My mother was a grade school teacher for over 30 years. She taught both 3rd grade and kindergarten in the public school system and was one of those teachers who changed the display outside of her class room for every season and holiday. She made intricate murals that were quite beautiful and imaginative. She used craft paper, felt, and cotton fluff and whatever else was on hand and would cut out shapes with scissors and paste them to the background. I seem to remember helping her but I'm not certain that I did.
My mother was also a talented seamstress: She made aprons and a new set of kitchen curtains for every season. She made a play-circus tent that fit over a card table. She made fake-fur slip covers for giant rolls of bubble wrap that we used for seating (my father was a plastics salesman and Sealed Air was one of his customers). She knew how to mend things and taught me how to do the same. ("Mend" is such an antique word.) She sewed our Halloween costumes and matching outfits for my sisters and me. A lot of cross-stitch and rick rack were involved.
This is all to say that in addition to working with her mind, my mother loved working with her hands; it breaks my heart that she is unable to do so anymore because of her severe arthritis. It is only with great difficulty that she can unscrew a bottle or open a bag of frozen vegetables. Plus, she's in constant pain. "You don't know the half of it," she said, when I asked her how bad it had gotten.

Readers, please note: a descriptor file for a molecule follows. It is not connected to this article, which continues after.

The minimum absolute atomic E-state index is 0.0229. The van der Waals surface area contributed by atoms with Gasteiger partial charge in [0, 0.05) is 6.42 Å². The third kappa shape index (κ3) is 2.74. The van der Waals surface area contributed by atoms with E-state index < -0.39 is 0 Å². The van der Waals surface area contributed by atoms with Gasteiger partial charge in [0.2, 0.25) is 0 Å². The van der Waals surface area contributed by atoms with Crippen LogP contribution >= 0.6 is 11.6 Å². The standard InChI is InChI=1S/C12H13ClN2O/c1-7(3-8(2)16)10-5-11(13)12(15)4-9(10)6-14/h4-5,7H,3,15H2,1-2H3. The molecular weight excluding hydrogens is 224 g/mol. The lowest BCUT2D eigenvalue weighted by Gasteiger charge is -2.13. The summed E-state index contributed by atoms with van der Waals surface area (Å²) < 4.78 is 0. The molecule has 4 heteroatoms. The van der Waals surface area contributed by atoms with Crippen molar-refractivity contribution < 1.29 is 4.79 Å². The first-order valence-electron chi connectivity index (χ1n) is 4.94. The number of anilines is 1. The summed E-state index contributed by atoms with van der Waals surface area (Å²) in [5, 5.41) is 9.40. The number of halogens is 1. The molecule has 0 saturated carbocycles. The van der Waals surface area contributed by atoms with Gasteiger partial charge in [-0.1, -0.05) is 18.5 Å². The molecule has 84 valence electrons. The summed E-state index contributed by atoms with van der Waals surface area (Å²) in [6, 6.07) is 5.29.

When I read about the relief that marijuana brings to arthritis sufferers I was eager to find a way for my mother to try it. I didn't want her to get high -- she lives alone -- so the usual delivery systems were not an option. There were recipes online for a tincture that could be applied topically but I had no way of controlling the strength or safety of something I would concoct myself. I've followed the medical marijuana scene closely and am impressed with what the communities are coming up with in California, Seattle, and Colorado. While medical marijuana is now legal in New York, the rules are so complicated and arcane that it will likely be years before anyone can experience its benefits.
Then, a year or so ago friends visited from San Francisco. Turned out that they knew someone who knew the person behind "Doc Green's Pain Relief Cream." A few weeks after our friends returned home, a well disguised package arrived with a 4 oz jar of lavender scented theapeutic cream inside. My mother's early April birthday seemed the perfect occassion for her to give it a try.
The cream has a silky texture and is lightly scented. "It feels lovely when I put it on," says my mother. And yes, it helps a lot with the pain. She's began by using it on her shoulder but lately has needed it for her hands and wrists. Sometimes, it's the only thing that works when the unbearable pain keeps her awake.
I've since discovered new sources for marijuana based healing balms, cooked up in home kitchens by forward-thinking generous entrepreneurs. It angers me that such a useful product is not readily available.
(This is an update of a post previously publish in April, 2013.)